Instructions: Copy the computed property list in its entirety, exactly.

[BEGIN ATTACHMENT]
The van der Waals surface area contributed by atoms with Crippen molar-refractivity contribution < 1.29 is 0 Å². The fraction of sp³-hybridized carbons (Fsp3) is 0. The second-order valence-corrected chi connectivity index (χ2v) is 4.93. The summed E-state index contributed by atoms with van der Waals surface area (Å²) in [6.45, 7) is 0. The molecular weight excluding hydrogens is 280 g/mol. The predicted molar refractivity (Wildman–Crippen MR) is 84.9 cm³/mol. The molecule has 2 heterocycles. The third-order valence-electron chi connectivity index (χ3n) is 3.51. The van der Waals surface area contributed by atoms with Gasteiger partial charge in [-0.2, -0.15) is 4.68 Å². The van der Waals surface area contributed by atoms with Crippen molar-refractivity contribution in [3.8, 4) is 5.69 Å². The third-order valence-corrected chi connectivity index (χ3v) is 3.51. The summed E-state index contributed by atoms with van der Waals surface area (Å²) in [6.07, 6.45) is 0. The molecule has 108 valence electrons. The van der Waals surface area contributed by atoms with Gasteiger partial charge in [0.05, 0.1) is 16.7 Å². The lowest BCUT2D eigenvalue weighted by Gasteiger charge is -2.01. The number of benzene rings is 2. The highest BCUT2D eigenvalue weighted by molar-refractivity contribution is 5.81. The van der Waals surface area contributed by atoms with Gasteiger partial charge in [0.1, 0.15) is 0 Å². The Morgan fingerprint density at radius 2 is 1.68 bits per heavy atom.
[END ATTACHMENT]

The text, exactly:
The van der Waals surface area contributed by atoms with Crippen molar-refractivity contribution < 1.29 is 0 Å². The fraction of sp³-hybridized carbons (Fsp3) is 0. The second-order valence-corrected chi connectivity index (χ2v) is 4.93. The summed E-state index contributed by atoms with van der Waals surface area (Å²) in [6.45, 7) is 0. The molecular weight excluding hydrogens is 280 g/mol. The predicted molar refractivity (Wildman–Crippen MR) is 84.9 cm³/mol. The molecule has 2 heterocycles. The third-order valence-electron chi connectivity index (χ3n) is 3.51. The van der Waals surface area contributed by atoms with Gasteiger partial charge in [-0.2, -0.15) is 4.68 Å². The van der Waals surface area contributed by atoms with Crippen molar-refractivity contribution in [3.8, 4) is 5.69 Å². The third-order valence-corrected chi connectivity index (χ3v) is 3.51. The summed E-state index contributed by atoms with van der Waals surface area (Å²) in [6.07, 6.45) is 0. The molecule has 108 valence electrons. The van der Waals surface area contributed by atoms with Gasteiger partial charge in [0.05, 0.1) is 16.7 Å². The lowest BCUT2D eigenvalue weighted by Gasteiger charge is -2.01. The number of benzene rings is 2. The highest BCUT2D eigenvalue weighted by molar-refractivity contribution is 5.81. The van der Waals surface area contributed by atoms with Gasteiger partial charge in [0.1, 0.15) is 0 Å². The Morgan fingerprint density at radius 2 is 1.68 bits per heavy atom.